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court, will be considered as waived.-Ad- debt contracted by the company in July.-
ams v. Edgerton, (Ark.) 628.

Butler v. Henry, (Ark.) 878.

4. Participation in the profits of a firm

is prima facie evidence of partnership, and

it becomes conclusive, as to third persons,
By judicial proceedings—Jurisdic- when not rebutted by evidence showing

such participation to be in place of com-
1. As a general rule, there can be no par. v. Altheimer, (Mo.) 858.

pensation for services.-Fourth Nat. Bank
tition in an action to settle a disputed title
to land; but, where the court of chancery Firm property.
has possession of the case on some clear 5. Real estate sold at a judicial sale was
ground of equity jurisdiction wholly dis- knocked down to A. and B., partners, A.
tinct from partition, then the cause may having bid it in in pursuance of an under-
be retained for partition.-Hankins v. standing between him and his partner to
Layne, (Ark.) 821.

buy it for the firm. In order, however, to

avoid the necessity of getting outsiders to
2. In an action for the partition and sale they had the sale entered in B.'s name, and

go on the bonds for the purchase money,
of the real estate of a decedent, and the he signed the bonds as principal, and A.
distribution of the proceeds among his
heirs, it appeared that one of the heirs had as surety.. Held, that the real estate was

partnership property. - Seiler v. Brenner,
given a deed of trust upon his interest to (Ky.) 796.
der such deed had died. Held, that his ad- Rights of partners inter se.
ministrator was a necessary party.-Har 6. One partner is not entitled to com.
bison v. Sanford, (Mo.) 20.

pensation from the partnership for his

services in attending to the partnership

affairs, unless there is a contract therefor
3. A decree in a partition suit, being er express or implied. — Gaston v. Kellogg,
roneous as to one defendant, must be re-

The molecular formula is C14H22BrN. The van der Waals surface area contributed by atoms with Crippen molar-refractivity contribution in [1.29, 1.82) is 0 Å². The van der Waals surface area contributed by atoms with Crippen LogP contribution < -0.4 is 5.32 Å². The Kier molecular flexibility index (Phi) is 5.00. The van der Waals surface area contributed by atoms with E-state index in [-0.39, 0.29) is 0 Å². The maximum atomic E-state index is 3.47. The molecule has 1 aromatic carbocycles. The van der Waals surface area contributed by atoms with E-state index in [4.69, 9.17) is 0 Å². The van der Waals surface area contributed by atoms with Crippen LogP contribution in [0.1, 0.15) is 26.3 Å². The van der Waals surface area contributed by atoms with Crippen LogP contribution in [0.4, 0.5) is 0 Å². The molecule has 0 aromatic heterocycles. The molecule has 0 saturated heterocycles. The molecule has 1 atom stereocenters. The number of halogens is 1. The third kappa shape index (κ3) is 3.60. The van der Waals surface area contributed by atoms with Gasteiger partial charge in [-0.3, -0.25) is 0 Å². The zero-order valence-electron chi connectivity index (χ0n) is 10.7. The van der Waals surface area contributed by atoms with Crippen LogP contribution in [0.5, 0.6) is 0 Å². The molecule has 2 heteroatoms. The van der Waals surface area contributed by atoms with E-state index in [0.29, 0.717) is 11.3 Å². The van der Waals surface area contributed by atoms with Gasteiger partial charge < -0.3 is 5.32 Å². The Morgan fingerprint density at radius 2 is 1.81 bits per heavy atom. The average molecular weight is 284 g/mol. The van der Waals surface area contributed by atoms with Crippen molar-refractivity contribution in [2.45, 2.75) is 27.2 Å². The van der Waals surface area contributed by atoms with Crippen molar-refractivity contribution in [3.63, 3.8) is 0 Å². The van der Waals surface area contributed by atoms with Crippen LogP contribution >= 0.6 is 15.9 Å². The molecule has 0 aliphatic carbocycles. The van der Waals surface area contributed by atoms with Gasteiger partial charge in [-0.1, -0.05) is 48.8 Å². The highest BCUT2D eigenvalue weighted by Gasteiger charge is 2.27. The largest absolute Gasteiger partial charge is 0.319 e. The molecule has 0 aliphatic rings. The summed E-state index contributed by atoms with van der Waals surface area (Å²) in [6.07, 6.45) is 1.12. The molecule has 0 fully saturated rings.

(Mo.) 589.
versed as to all.-Kremer v. Haynie, (Tex.)


7. A partner who furnishes the money to

purchase cattle for a partnership, which
Accounting, see Arbitration and Award, 3. are to be owned in equal shares, and after-
Arbitration, sharing losses, see Arbitration the cattle without making any sale of his

wards sells his undivided half interest in
and Award, 5.
Fraud, change in firm and assignment against his partner, thereby dissolves the

interest in the partnership or of his claim
operating as, see Assignment for Benefit partnership, and loses his lien on the cattle
of Creditors, 1.
Notice of protest, see Negotiable Instru- fer by him of his share of the partnership

owned by his partner, nor does the trans-
inents, 8.
Parties, dormant partners as, see Parties, 1. property, transfer any equity he might

have against his partner.-Moore v. Steele,
What constitutes.

(Tex.) 448.
1. Any declaration or conduct on the

part of several that would induce others to
consider them as partners will render them See, also, Subrogation.
liable as such.-Harris v. Sessler, (Tex.) In county scrip, see Taxation, 13.

2. A secret partnership exists where one Acceptance of negotiable paper.
is really participating in the profits and 1. Proof that a joint maker of a note
logs of an enterprise carried on by an- gave, in payment thereof, his check on a
other, and withholds a knowledge of the bank where he had no funds, and that the
fact from the public. An ostensible part. holder surrendered the note for such check,
nership exists where one who has no actual will not sustain a plea of payment.--Henry
interest in a firm says he is a partner, or sv. Conley, (Ark.) 181.*
knowingly permits the firm to use his

name in any manner in order to obtain

2. A payment will not be applied to usu-

rious interest without the debtor's con.

sent.-Edwards v. Rumph, (Ark.) 635.
3. Evidence that A. was a partner in a
certain company in September, and, as

such, signed contracts reciting a contract
made by the company in March, is not Jurisdiction of justice, see Justice of the
competent in order to charge him upon a Peace, 1.



Covenant, action on, see Corenant.

Judgment, under prayer for general relief,
What constitutes.

see Fraudulent Conveyances, 14.
1. Perjury may be assigned upon a false Justice's court, pleadings in, see Justices of
statement affecting only a collateral issue, the Peace, 5.
as that of the credit of the witness. Motion to strike out, when proper, see Par-